Healthy Eating Policy
The original policy was formulated by the staff of St. Patrick’s NS in 2007. This policy was reviewed in October 2013 and again in October 2016 in consultation with staff, parents and the Board of Management. Finally this reviewed policy was ratified on November 14th 2016.
- Patricks National School, through these guidelines, aims to help all those involved in our school community, children, staff and parents, to develop positive attitudes to eating and healthy living. We wish to promote ‘the personal development and well being of the child and to provide a foundation for healthy living in all its aspects’. (SPHE Guidelines)
- To help achieve this, our guidelines will reflect good eating habits. These should be established at an early age. As children have a right to learn about different foods so that they may make informed choices throughout their life.
- The purpose of making healthy food choices enables children to attain their optimum growth, development and health potential.
- Recent research (Department of Health and Children) has highlighted disturbing trends, including an increase in childhood obesity and diabetes so therefore our policy and guidelines are both timely and critical for the health and development of children.
- Through a whole school approach, and within the context of SPHE the children, parents and staff will learn about nutrition, healthy eating and healthy living.
- Our healthy eating guidelines hope to enable the children to develop and understand of healthy living, and an ability to implement healthy behaviour and willingness to participate in activities that promote and sustain health. This includes physical activity.
- We feel that, in developing the policy, parents, children, teachers, school staff and the BOM should be involved in a collaborative way. We also hope to review these guidelines every two years.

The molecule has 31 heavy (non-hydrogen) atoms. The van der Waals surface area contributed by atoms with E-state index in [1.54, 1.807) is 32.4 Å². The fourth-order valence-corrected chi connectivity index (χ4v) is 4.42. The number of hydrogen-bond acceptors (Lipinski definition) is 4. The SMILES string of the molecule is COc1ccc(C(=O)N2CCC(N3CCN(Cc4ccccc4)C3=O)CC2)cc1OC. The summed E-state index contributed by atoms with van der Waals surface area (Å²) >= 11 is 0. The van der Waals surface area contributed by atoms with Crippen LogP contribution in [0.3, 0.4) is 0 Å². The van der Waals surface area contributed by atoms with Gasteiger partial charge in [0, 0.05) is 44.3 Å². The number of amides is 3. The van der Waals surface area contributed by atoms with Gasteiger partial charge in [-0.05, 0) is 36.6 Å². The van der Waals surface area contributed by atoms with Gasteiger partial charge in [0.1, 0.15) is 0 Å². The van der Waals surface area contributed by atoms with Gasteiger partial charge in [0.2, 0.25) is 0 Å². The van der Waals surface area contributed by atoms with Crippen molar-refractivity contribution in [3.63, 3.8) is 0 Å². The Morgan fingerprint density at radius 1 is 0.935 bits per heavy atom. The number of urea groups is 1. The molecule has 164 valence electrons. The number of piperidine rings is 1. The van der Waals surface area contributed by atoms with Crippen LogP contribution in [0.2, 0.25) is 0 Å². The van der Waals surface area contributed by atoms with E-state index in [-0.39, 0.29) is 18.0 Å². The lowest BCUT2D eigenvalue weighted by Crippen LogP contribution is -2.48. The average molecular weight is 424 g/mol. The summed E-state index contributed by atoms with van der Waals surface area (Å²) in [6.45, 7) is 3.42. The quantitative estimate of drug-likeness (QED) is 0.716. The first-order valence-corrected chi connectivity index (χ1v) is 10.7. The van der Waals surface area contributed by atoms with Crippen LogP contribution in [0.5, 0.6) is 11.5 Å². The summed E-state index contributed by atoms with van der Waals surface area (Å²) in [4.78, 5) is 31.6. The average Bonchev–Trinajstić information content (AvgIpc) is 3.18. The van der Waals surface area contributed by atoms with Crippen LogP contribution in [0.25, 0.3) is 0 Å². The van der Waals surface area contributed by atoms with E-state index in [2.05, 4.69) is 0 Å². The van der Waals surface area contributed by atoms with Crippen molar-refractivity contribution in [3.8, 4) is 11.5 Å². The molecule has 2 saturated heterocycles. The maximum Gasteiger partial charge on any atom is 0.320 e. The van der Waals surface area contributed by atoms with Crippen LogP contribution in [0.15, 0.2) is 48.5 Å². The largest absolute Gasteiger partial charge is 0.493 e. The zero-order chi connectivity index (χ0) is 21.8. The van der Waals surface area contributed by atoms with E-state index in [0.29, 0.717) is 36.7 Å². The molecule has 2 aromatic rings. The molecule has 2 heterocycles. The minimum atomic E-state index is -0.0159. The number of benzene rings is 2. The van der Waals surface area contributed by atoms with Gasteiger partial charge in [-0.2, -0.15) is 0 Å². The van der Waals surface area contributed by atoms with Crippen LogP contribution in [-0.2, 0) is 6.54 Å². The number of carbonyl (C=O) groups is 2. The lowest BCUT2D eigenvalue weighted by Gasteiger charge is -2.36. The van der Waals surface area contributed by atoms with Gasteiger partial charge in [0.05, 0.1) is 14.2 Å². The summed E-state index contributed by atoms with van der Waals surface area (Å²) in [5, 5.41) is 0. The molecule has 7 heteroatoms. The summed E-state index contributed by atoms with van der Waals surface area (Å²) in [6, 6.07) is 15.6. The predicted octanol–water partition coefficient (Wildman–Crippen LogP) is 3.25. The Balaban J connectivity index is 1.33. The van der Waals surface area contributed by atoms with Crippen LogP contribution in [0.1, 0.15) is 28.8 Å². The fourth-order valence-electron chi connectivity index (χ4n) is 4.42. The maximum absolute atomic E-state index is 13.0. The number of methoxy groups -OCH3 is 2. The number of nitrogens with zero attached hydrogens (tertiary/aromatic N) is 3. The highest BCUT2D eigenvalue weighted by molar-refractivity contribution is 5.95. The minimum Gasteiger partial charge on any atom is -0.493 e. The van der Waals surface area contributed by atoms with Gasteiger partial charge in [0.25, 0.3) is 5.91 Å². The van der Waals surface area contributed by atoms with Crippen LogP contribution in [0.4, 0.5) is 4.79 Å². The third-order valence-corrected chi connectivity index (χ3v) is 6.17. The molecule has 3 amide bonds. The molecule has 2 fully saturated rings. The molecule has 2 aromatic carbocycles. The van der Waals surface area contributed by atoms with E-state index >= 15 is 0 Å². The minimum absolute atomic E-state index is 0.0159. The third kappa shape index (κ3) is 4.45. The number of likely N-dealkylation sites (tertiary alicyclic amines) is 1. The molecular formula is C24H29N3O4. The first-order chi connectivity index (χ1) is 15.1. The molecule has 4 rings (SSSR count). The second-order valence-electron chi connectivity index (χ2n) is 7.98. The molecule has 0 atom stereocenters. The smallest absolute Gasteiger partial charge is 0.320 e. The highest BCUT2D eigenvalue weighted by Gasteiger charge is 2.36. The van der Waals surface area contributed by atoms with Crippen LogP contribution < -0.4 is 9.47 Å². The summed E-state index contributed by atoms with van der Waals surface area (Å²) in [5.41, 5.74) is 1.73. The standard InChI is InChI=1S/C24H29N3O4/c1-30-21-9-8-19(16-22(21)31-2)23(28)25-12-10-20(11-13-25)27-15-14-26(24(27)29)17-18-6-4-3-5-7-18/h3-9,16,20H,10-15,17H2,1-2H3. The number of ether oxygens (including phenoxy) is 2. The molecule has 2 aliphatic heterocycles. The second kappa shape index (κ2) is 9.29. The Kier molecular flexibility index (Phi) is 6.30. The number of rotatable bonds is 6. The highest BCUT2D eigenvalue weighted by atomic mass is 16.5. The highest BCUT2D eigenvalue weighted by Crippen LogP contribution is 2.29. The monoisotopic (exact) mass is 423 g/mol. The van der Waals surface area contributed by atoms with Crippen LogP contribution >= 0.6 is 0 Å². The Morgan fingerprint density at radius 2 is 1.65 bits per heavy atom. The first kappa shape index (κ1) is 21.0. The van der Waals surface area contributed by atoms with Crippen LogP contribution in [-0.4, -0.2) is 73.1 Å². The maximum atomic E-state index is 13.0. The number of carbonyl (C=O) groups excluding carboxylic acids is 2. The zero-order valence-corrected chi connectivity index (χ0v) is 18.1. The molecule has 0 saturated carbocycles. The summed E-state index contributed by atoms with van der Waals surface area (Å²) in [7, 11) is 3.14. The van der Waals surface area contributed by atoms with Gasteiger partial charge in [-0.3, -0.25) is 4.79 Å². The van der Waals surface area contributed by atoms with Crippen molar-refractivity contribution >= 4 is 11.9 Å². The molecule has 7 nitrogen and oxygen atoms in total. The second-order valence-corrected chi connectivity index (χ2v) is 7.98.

- All classes will receive a least 1 lesson on healthy eating each term.
- School staff will provide supportive attitudes to encourage healthy eating.
- We will also hold a Healthy Eating Awareness week annually.
- Parents will be supported in their role as Primary Educators by providing them with up to date information on healthy eating habits from the Dept. of Health.
A healthy lunch box includes:
- At least 2 portions from the bread, cereals group.
- One portion from the meat and the meat alternatives group.
- 2/3 portions from fruits and vegetables.
- One portion from the dairy products.
- The following foods do not support a healthy lunch policy and should be excluded from your child’s lunch box; crisps, chewing gum, sweets, bars including cereal bars, cakes, biscuits, lollipops, chocolate, chocolate spread, winders, crispie buns and especially peanuts.
- Due to the incidence of severe allergy to peanuts and mixed nuts amongst some pupils, we ask you to be vigilant in the following:
- Avoid peanuts or any other type of nut in school lunches.
- Avoid giving peanut butter sandwiches, chocolate spreads containing nuts such as Nutella, nut based breads and cereal/health bars containing nuts or labelled “may contain nut traces” in school lunches.
- Ask children not to share their lunches.
- If your child has eaten peanuts/nuts before coming to school, please be sure your child’s hands and face have been thoroughly washed before entering the school.
Healthy snack options (Lower in sugar and fat)
Foods from the top tier of the food pyramid should not be included in your child’s lunchbox.
Sometimes it can be difficult to think of alternatives to these. Here are some tasty alternatives.
- Fruit (for example, an apple or banana, handful of grapes)
- Washed, raw vegetable pieces (for example, sticks of carrot, celery, pepper and cucumber.
- Washed, raw vegetables (for example, cherry tomatoes)
- Half a tin of fruit (in its own juice)
- Plain breadsticks, unsalted plain or wholewheat crackers, crispbreads or water biscuits served with fruit or cheese.
- Plain rice cakes (not chocolate flavoured)
- Natural or low fat yogurt with fresh fruit (fresh, frozen or tinned in its own juice)
- Wholemeal or plain scones.
- Sugar-free jelly pots or fruit jelly.
- Pot of custard or rice pudding.
- Pasta or rice
Healthy choices of drink include water, milk and unsweetened natural juice. Children should be encouraged to use re-useable containers for safety and litter reasons. Cans and glass bottles are not permitted. According to the HSE; “there are no recommendations for the amount of water or other fluids children need. However, like adults, to stay healthy it is important for children to replace the water they lose to prevent dehydration. It is also important to remember that children will lose more water in hotter climates and when they have been physically active.” http://www.hse.ie/eng/health/az/D/Dehydration/